Will FDA Restrictions Curb a Skyrocketing Rise in Teen Vaping?

High school and middle school teachers are deeply concerned about the number of young students who are turning to vaping.

And they have good reason to be worried. Figures released by the Food and Drug Administration reveal that 3.6 million middle and high school students currently use e-cigarettes, up from 1.5 million a year ago.

This number represents a 78 percent increase among high school students and s 48 percent increase among middle school students from last year.

Now the FDA has announced new restrictions on the sale of flavored e-cigarettes and other tobacco products in a bid to curb the increase in underage smoking and vaping. The agency has also proposed banning sales of menthol cigarettes and flavored cigars.

These are the most dramatic of such measures taken by the FDA in almost a decade.

The new restrictions mean a ban on the sale of vaping products in retail outlets, such as convenience stores and gas stations. Now these products must be sold in adult-only locations, or they will have to be placed in a separate room — available only to over-18-year-olds.

Additionally, there will be a ban on marketing for vaping products that targets teenagers.

What is Vaping?

Vaping is the act of inhaling and exhaling vapor made from liquid heated in an electronic device. A vaping device has three main components: the fluid that is vaporized; an atomizer that heats up the liquid, turning it into vapor; and a battery that powers the atomizer.

Many experts and, indeed, many teachers believe that the huge increase in teen vaping is due to Juul – a company that produces a liquid with a huge assortment of flavors, including crème brûlée, mango and bubblegum.

About 72 percent of vaping products in the U.S. are now made by Juul, and each pod or flavor cartridge contains roughly the same amount of nicotine as a pack of cigarettes.

JUUL also makes vaping devices that look just like USB drives, making it hard for teachers and parents to tell the difference.

Kevin Burns, the CEO of Juul, stated that his company is “committed to improving the lives of the world’s one billion adult smokers, with the ultimate goal of eliminating cigarettes.”

In what appears to be an entirely disingenuous statement, he went on to say, “We don’t want anyone who doesn’t smoke, or already use nicotine, to use Juul products. We certainly don’t want youth using the product.”

In which case, why has the company been actively promoting its product on social media sites?

Vaping Is Dangerous

The epidemic proportions of teens and tweens who vape has taken both public health officials and educators by surprise. It is also highly dangerous: The presence of nicotine can cause physiological changes in the brain, particularly up to age 26. 

According to Steven Kelder, a professor of epidemiology with the University of Texas Health Science Center at Houston, the outcome of nicotine addiction is “mild reductions in cognitive function in the prefrontal cortex, leading to poor decision-making, reduced impulse control, increased mood disorders such as anxiety and depression.”

If the proposed FDA restrictions on vaping products are strictly enforced, they could go a long way in reducing nicotine addiction, which is spreading through our middle and high schools.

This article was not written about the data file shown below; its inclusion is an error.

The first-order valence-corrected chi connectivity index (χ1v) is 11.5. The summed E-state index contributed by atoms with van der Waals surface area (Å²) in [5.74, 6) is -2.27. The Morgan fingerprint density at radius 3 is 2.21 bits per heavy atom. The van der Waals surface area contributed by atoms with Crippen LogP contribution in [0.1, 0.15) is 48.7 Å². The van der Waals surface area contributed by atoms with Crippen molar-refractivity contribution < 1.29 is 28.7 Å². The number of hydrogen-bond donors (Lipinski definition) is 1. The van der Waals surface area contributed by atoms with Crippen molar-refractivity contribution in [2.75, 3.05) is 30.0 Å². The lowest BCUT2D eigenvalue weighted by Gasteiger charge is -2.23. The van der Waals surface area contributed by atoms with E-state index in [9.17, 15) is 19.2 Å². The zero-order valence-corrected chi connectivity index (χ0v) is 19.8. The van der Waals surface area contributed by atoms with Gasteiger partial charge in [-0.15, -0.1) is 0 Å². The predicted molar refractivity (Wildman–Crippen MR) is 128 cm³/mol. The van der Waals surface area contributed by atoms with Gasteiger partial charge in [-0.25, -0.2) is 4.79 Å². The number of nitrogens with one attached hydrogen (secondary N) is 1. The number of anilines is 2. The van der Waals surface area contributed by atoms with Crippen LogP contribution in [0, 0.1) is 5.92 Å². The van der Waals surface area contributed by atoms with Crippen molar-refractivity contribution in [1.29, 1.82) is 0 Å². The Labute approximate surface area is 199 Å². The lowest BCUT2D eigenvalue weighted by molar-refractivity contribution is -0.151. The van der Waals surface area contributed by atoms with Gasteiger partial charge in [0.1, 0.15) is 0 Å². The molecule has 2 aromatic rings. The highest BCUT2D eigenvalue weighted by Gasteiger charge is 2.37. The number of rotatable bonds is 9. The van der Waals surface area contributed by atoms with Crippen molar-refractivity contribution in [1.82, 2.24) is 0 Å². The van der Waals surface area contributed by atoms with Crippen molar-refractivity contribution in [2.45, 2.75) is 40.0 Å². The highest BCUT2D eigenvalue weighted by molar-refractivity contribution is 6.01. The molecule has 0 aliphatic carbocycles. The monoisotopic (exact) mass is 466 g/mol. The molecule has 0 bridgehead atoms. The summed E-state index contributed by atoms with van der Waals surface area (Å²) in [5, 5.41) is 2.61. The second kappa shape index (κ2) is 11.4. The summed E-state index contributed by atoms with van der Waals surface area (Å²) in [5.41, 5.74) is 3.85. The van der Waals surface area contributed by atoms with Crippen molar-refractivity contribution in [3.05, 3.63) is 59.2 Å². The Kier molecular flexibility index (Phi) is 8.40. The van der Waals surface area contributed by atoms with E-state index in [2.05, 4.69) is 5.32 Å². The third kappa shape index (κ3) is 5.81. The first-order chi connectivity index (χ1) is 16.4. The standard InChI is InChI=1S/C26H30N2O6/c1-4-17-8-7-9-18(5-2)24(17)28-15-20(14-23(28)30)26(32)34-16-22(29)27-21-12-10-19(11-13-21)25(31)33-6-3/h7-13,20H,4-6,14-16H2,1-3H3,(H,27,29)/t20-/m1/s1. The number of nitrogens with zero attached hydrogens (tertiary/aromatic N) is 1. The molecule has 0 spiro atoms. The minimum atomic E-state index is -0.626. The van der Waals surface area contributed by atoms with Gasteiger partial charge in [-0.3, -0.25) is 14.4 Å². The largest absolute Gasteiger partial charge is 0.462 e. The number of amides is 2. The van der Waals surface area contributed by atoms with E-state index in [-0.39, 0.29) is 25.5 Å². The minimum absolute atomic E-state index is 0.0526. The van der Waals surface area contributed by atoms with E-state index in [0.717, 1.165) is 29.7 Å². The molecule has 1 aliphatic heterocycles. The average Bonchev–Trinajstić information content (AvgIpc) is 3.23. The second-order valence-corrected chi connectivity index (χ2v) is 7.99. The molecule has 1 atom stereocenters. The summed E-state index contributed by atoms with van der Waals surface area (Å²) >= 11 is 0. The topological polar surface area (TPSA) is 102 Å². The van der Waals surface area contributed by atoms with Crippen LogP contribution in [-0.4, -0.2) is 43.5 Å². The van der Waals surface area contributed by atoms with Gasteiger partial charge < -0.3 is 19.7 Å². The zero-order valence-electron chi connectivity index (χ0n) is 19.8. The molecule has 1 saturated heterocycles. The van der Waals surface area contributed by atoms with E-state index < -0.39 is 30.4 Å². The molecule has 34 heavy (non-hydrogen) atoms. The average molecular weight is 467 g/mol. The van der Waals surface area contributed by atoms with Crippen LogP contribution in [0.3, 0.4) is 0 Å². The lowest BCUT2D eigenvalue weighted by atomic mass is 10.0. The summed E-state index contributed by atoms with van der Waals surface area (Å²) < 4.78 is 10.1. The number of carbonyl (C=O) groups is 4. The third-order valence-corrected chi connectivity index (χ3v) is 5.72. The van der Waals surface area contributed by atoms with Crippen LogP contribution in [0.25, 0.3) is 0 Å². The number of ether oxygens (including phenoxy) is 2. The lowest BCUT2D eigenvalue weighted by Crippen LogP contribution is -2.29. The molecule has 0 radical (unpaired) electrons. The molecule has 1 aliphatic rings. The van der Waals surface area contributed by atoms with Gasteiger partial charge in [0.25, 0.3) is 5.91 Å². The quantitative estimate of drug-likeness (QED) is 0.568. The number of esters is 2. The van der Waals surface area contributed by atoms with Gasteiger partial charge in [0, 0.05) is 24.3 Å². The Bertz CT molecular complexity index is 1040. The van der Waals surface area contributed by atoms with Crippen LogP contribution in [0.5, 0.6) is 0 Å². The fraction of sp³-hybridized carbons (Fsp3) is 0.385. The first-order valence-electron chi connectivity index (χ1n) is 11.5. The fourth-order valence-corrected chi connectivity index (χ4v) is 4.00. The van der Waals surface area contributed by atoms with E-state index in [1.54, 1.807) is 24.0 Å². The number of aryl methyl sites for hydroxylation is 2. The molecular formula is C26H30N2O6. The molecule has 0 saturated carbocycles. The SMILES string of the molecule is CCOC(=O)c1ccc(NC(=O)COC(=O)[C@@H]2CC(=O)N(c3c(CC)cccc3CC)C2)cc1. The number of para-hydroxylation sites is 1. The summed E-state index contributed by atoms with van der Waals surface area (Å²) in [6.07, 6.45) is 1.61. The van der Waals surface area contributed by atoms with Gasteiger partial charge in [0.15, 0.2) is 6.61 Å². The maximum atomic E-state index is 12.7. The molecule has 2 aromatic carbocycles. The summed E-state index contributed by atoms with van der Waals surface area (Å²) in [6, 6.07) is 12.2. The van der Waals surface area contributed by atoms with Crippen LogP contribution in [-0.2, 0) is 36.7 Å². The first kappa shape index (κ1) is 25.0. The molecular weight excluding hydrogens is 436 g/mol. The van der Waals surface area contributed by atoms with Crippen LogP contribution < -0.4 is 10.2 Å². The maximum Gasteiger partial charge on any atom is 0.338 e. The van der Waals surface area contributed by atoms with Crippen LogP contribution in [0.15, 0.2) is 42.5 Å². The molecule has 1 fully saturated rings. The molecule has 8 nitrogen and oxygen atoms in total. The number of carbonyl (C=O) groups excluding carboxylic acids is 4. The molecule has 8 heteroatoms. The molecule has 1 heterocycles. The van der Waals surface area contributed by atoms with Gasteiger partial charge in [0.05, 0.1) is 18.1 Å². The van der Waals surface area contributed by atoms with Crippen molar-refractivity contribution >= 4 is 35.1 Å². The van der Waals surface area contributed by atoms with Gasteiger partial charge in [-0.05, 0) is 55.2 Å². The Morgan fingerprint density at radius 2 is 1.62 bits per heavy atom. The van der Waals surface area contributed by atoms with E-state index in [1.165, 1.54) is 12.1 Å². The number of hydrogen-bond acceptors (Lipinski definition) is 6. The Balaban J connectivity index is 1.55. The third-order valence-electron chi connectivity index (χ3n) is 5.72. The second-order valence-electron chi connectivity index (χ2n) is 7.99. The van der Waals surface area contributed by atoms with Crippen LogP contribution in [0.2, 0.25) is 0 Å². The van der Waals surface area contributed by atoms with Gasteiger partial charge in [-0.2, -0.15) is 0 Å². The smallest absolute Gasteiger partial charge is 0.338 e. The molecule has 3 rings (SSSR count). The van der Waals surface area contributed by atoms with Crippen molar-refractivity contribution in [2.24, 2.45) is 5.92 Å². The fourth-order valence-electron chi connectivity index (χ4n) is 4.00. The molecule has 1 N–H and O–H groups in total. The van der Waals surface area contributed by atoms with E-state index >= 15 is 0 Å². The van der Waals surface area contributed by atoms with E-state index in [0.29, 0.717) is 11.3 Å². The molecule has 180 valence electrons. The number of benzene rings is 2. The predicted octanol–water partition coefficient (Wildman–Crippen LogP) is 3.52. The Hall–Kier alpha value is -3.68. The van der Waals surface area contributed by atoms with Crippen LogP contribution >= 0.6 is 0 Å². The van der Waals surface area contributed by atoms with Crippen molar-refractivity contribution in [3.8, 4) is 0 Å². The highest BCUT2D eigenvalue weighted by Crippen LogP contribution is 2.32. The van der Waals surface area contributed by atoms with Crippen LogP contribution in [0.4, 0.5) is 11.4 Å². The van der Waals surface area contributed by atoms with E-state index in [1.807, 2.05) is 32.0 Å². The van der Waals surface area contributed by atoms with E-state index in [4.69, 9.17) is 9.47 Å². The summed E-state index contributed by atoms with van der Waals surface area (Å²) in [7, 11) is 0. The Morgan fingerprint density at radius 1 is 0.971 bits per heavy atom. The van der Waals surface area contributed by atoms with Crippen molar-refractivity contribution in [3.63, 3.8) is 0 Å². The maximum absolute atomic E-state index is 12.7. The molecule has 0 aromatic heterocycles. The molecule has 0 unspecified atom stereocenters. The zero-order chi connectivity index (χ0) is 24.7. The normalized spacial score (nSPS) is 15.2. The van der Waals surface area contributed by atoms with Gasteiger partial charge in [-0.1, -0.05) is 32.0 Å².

However, the bans on menthol cigarettes and flavored cigars will be harder to enforce. 

“The Tobacco Control Act is clear that the F.D.A. can’t discriminate against one type of retail outlet and that’s what they’re trying to do here,” said Doug Kantor, counsel to the National Association of Convenience Stores. “There is a very good chance this will end up in litigation and lawyers are looking at that right now.”

Dr. Kenneth Warner, a public health professor emeritus at the University of Michigan has a different approach. “The science is very strong,” he maintains. “This is what the tobacco industry was saying a couple of decades ago about lung cancer – the science wasn’t strong enough.

Dr. Warner points out that while menthol does not cause disease, it attracts more people to smoking, making it hard to quit. “If you would remove it, you would avoid many smoking-caused deaths.”

We must do all we can to reduce the number of young people vaping and smoking.

Photo Credit: Getty Images

29 comments

Mely L
Mely Lu19 hours ago

I don't understand this fascination with vaping. Anyway, thanks for sharing.

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Chad Anderson
Chad Anderson6 days ago

Thank you.

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Dr. Jan Hill
Dr. Jan H8 days ago

thanks for the info

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Colin C
Colin C9 days ago

Vaping is much safer than smoking cigarettes and is great if you are an old smoker who wants to quit smoking but why on earth would young people who do not smoke take it up .

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Anne M
Anne Moran10 days ago

Sure hope so.. - Vaping/smoking same difference,, you're still inhaling smoke/vapor that dries out your lungs, and can lead to lung cancer..

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Alea C
Alea C10 days ago

Here's another example of why pot should be legal everywhere. No nicotine, and no addicting properties. If I had kids I'd much rather they smoke pot than this crap.

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hELEN hEARFIELD
hELEN hEARFIELD10 days ago

tyfs

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Maria P
Maria P10 days ago

thanks

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Heather B
Heather B10 days ago

Let them smoke pot.

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Sherri S
Sherri S10 days ago

IT is very trendy to vape....even for the older crowd. Sadly, young people are more easily influenced by their peers.

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